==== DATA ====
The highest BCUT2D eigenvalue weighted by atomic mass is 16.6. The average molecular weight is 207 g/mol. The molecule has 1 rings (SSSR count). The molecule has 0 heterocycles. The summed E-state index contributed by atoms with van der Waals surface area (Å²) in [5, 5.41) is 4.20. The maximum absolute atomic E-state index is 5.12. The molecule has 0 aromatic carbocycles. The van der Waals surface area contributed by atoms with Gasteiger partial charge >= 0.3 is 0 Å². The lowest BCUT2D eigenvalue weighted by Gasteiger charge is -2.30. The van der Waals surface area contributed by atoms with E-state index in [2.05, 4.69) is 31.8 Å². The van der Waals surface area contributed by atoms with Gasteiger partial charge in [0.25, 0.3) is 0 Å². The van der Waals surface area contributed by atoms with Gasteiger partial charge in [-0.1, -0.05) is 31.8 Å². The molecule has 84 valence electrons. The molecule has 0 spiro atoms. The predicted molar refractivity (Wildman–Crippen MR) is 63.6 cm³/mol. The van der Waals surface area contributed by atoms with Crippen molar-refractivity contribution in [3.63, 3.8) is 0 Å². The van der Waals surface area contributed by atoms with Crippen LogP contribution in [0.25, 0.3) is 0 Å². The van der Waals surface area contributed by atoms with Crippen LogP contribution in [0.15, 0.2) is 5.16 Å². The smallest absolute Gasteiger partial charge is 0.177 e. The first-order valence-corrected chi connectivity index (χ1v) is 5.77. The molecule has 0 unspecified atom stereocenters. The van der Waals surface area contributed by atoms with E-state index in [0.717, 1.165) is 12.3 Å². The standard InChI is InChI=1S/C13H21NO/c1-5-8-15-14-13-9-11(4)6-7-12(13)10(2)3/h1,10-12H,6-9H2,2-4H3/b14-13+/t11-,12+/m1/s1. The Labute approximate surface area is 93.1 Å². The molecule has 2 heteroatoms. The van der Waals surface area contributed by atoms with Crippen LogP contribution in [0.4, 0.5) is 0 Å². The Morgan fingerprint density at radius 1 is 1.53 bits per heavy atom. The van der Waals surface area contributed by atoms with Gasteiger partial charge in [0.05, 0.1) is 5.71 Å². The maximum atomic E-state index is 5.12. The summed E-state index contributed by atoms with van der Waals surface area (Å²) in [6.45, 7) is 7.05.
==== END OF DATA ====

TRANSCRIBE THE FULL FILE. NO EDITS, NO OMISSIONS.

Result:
The highest BCUT2D eigenvalue weighted by atomic mass is 16.6. The average molecular weight is 207 g/mol. The molecule has 1 rings (SSSR count). The molecule has 0 heterocycles. The summed E-state index contributed by atoms with van der Waals surface area (Å²) in [5, 5.41) is 4.20. The maximum absolute atomic E-state index is 5.12. The molecule has 0 aromatic carbocycles. The van der Waals surface area contributed by atoms with Gasteiger partial charge >= 0.3 is 0 Å². The lowest BCUT2D eigenvalue weighted by Gasteiger charge is -2.30. The van der Waals surface area contributed by atoms with E-state index in [2.05, 4.69) is 31.8 Å². The van der Waals surface area contributed by atoms with Gasteiger partial charge in [0.25, 0.3) is 0 Å². The van der Waals surface area contributed by atoms with Gasteiger partial charge in [-0.1, -0.05) is 31.8 Å². The molecule has 84 valence electrons. The molecule has 0 spiro atoms. The predicted molar refractivity (Wildman–Crippen MR) is 63.6 cm³/mol. The van der Waals surface area contributed by atoms with Crippen molar-refractivity contribution in [3.63, 3.8) is 0 Å². The van der Waals surface area contributed by atoms with Crippen LogP contribution in [0.25, 0.3) is 0 Å². The van der Waals surface area contributed by atoms with Crippen LogP contribution in [0.15, 0.2) is 5.16 Å². The smallest absolute Gasteiger partial charge is 0.177 e. The first-order valence-corrected chi connectivity index (χ1v) is 5.77. The molecule has 0 unspecified atom stereocenters. The van der Waals surface area contributed by atoms with E-state index in [0.717, 1.165) is 12.3 Å². The standard InChI is InChI=1S/C13H21NO/c1-5-8-15-14-13-9-11(4)6-7-12(13)10(2)3/h1,10-12H,6-9H2,2-4H3/b14-13+/t11-,12+/m1/s1. The Labute approximate surface area is 93.1 Å². The molecule has 2 heteroatoms. The van der Waals surface area contributed by atoms with Crippen LogP contribution in [0.4, 0.5) is 0 Å². The Morgan fingerprint density at radius 1 is 1.53 bits per heavy atom. The van der Waals surface area contributed by atoms with Gasteiger partial charge in [0.05, 0.1) is 5.71 Å². The maximum atomic E-state index is 5.12. The summed E-state index contributed by atoms with van der Waals surface area (Å²) in [6.45, 7) is 7.05.